Reflecting on a legacy of justice, compassion, and love, the Adventist Development and Relief Agency (ADRA), commemorated their 40th anniversary during their member meeting at Annual Council 2023 on October 9, 2023.. “October 10, 1983, was the day this body voted to form ADRA and establish the bylaws of an organization that has grown in scale from very humble beginnings to one with a global footprint,” stated Michael Kruger, president of ADRA International as he introduced a video report.
Following the video report was a thank you ceremony for ADRA pioneers Dr. Ralph S Watts and his wife, Pat. To celebrate their legacy of service, ADRA announced their new US$1 million entry program, which will train future Adventist professionals for ADRA work across the globe.
A History of Service
Since ADRA’s first major response to famine in Ethiopia in 1983, the organization has become globally renowned for its emergency aid. Since then, ADRA has responded to thousands of calamities and natural disasters across the globe.
“As we look at the media today, hurricanes seem stronger, tropical storms bring more devastation, droughts impact farmers, so ADRA has pivoted and changed to respond,” said Kruger.
The video highlighted three core pillars of ADRA’s work: health, community aid, and education. Specifically, their school feeding initiative, assistance in remote Mongolian communities, and recent Amazon school-build were projects of significant impact.
“Alongside these development pillars, we also recognize the growing need to amplify voices through advocacy,” Kruger added, speaking of ADRA’s first global advocacy campaign “Every Child. Everywhere. In School”. Initiated in 2019, the campaign garnered 1.3 million signatures, thanks to the help of church leaders and laypeople.
Stories of Pioneers
Following the video, Kruger invited Elder Watts to the stage, ADRA’s first and longest-serving president, to recognize his contribution in establishing ADRA in 1983 and growing it significantly in years after. Kruger, 90, still serves as a consultant to ADRA and remains passionate about mission.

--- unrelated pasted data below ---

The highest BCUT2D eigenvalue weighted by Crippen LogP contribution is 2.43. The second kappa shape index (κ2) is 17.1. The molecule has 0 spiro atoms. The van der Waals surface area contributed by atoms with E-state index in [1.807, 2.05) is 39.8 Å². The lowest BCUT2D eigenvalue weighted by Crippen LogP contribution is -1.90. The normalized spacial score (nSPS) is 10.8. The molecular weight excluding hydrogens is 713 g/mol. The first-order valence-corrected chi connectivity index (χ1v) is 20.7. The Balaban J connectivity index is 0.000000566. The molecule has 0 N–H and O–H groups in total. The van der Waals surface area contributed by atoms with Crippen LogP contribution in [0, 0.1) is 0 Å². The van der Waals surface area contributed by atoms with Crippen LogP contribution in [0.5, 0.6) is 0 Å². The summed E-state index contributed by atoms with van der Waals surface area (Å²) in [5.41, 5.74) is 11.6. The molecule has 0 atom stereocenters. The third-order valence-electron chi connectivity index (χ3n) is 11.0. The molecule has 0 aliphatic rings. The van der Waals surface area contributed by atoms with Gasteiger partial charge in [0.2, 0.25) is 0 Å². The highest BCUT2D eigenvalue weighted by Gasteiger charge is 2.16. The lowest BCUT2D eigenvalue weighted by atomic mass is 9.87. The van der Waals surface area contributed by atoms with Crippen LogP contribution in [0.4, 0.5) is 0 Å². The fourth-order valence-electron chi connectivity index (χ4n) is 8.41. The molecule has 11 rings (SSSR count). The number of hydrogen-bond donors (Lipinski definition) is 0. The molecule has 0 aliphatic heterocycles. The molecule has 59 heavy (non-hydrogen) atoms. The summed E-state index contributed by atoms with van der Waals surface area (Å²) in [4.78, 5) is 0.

“This is the man who laid the foundation, and [who] for 17 years sat in the seat I now sit in,” said Kruger, referring to Watts’ long standing role as president of ADRA International.
Drawing on a wealth of experience, Watts was invited to share some memories of his time with ADRA.
“When I look back 40 years and try to recall what it was like when I came to the GC at that time, the ADRA office was in the Review and Herald building and no one had ever heard of ADRA in the Adventist Church,” added Watts.
He continued by telling the story of how ADRA’s humanitarian effort during the Balkan War in the 1990s helped establish ADRA’s name and reputation.
“At that time, Sarajevo [Bosnia], a critical city, was shut off from the rest of the world,” he began. In response, ADRA established a postal service there and began distributing mail, resulting in thousands of people becoming familiar with ADRA, as it was stamped on every letter and package.
“The big lorries would come into Sarajevo and pick up the ADRA-stamped mail and distribute it across Europe and the world. What a blessing it was to provide this kind of service to the people there,” said Watts.
In a “tremendous surprise” for Watts, South Pacific Division lawyer Igor Radonič, was invited to the stage to share the impact of ADRA’s work on his faith. At only 11-years-old when the Balkan war broke out in 1992, his family relied on ADRA’s postal service.
“I sought refuge in nearby Serbia at my grandmother’s house, and the only way we knew my mum was alive was through her letters,” Radonič began. “ADRA also fed my mum during the war as well. She made a covenant with God that if her two children were safe and she survived the war, she would find a place to worship Him. So it’s because of ADRA that I became an Adventist.”
Embracing in a hug, Watts was moved by Radonič’s story. “I believe ADRA can play a significant role in preparing the hearts of people like this young man right here, to follow the Lord,” he said. “I believe the best days of ADRA’s ministry are ahead; I just wish I were 40 years younger!”
Recognizing a Legacy
ADRA’s segment at the Annual Council ended with the official recognition of Elder and Sister Watts’ mission work through the presentation of a trophy and the introduction of a new training program.
The “Ralph Watts New Entry Program” will see ADRA International invest one million US Dollars to develop young Adventist professionals for ADRA worldwide.
“What a thrill it is! I can’t believe this!” said Watts. “I’m honored and really humbled by this. I’m running out of words and that doesn’t happen too often!”
Speaking to their extensive service both in the United States and across the globe, Ted Wilson, General Conference president, officially thanked Elder and Sister Watts, before closing the segment with a prayer for them.
“Thank you for such extensive service. We are indebted to you both, and are extremely grateful for what God has done through you,” Wilson said.